I was more aware of Courtland during those final stages than I ever was of Addison. I was so caught up in myself during Sunny’s labor that I don’t remember feeling her move or feeling her presence during the entire experience. Courtland I felt everywhere. She and I were going through this together and she would not let me forget it. After each contraction, as I would breath and prepare myself for the next, I felt her squirm and move, reminding me of why this was all worthwhile. That soon enough I would see that movement on rather than in my belly.
My midwife arrived and immediately checked me. I was already at 9.5cm. Did I feel rectal pressure or an urge to push yet? Um, yes, I felt like I’d been trying to shit a knife for the past four contractions and the last one I’d been fighting the urge to push knowing I was not yet at 10. She asked that I bear down at the peak of the next contraction to see how it felt. If it was more painful, back off. If it provided some relief, push into it.
On came the next contraction, and at its height, I pushed and POP! Yes, pop. I distinctly felt something pop inside me
Apparently that is what it feels like to have one’s water break naturally. No inexperienced resident blindly poking around inside you.
Up until this point, I had been on hands and knees in the tub. Now that I was ready to push, I wanted to have my legs to help brace me. I wanted to be sitting.
I flipped over, and while I know that they hauled out a mirror as I’d requested, I honestly never once looked at it. Because as I pushed through the next contraction and was slammed with the first taste of the “ring of fire,” I kept my eyes clenched shut, trying to block out the kind of pain that I’ve decided there is not adequate language to describe. It is a pain so very deep, so very visceral, that it should kill you. And yet, the moment your baby enters the world, the moment she leaves your body, it disappears. And you can not only breath and live to see another day, but you’ll be walking and talking and functioning just moments after.
Women are badasses, y’all. Bad. Asses. I dare a male body to survive that kind of pain with the grace and speed that the female body recovers.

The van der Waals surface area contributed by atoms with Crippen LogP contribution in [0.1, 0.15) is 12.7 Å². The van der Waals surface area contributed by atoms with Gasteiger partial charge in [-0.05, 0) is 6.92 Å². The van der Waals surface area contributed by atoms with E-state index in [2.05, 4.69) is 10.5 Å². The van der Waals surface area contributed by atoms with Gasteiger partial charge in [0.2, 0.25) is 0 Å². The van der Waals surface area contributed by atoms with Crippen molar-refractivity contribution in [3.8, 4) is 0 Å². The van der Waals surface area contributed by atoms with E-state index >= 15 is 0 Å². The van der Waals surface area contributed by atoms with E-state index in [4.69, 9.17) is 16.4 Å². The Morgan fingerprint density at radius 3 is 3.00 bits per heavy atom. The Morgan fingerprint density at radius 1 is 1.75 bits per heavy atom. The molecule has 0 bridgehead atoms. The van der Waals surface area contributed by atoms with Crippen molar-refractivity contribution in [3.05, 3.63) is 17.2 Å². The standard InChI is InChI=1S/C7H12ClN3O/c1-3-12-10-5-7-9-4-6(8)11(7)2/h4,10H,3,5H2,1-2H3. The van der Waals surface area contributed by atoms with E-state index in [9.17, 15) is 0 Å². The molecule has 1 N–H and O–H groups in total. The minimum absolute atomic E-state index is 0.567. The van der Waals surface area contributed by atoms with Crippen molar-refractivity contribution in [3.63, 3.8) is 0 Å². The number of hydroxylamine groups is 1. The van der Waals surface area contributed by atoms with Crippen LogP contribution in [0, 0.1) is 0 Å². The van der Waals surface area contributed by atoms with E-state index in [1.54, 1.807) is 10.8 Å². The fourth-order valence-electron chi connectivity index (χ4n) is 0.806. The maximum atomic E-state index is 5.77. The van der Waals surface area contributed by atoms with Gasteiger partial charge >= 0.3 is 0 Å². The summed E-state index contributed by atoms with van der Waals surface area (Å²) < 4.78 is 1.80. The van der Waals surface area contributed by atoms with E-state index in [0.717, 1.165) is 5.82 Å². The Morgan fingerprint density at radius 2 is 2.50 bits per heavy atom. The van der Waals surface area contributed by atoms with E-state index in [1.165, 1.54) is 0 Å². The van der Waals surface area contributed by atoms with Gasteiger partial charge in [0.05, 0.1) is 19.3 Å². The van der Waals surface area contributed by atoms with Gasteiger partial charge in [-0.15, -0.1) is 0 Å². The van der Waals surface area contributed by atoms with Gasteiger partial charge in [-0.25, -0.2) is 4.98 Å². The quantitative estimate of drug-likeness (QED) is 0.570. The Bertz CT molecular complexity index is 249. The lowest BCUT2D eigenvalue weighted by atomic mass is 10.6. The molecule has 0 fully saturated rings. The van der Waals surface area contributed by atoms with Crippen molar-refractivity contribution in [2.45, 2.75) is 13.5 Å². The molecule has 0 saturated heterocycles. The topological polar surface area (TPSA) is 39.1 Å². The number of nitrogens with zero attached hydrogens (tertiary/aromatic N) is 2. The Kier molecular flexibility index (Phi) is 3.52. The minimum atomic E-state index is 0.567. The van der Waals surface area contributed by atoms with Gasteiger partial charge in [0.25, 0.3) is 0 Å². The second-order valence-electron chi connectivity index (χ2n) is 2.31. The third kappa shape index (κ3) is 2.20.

It. Is. Amazing.
And here is where I tell my most shameless story of the birth, for after my first round of pushing, I heard Amy say, “Can you get me a net?” to one of the nurses. Apparently Kimmy and James thought she was making a joke. Like, Ha ha, I’m going to use a net to catch this baby in the water. But I knew better. Even in the depths of labor, I remembered the discussion I’d had with the midwives about water birth and the question I had posed, “What happens if I, ya know, poop the tub?” Because pushing is pushing, y’all.
I think we now all understand the need for the net.
So there’s that.
Kimmy has decided that I’m the Three Push Wonder, because that’s all it took to bring Courtland into the world. Six minutes. Three pushes. And there she was, sideways, just as the pain in my back had suggested, not quite Sunny Side Up like her big sister. I think the level of pain and the burning desire to hold my child (pun intended) provided unmatched motivation to make each contraction count. She was coming out. Now. And then there she was. So peaceful, so new. No great screams or wails as you see depicted in the movies. Lying on my chest, a head full of blonde hair. She was here. And I couldn’t stop repeating that sentiment. She was here. It was over. We had done it. In less than one hour from our arrival at the hospital, Courtland Whaley Cart had arrived, just before midnight, giving her an August 10th birthday.
While the pain of labor was as I remembered it, I have such positive and strong thoughts about the entire experience. Kimmy said she felt like the whole thing was so “zen.” That it was clear that I was in control and managing the pain and looking inward rather than screaming outward. While both Sunny and Courtland’s births started out so very similarly, in the early morning, two days before their due dates, the journeys to their arrivals could not have been more different.
The recovery has been far easier. My attitude forever changed.
This birth gave me back my confidence. It gave me back my strength. It gave me back trust in myself and my body.
Courtland, thank you for forever changing your Mommy in the most unexpected of ways. I cannot wait to see what else you’re here to teach us.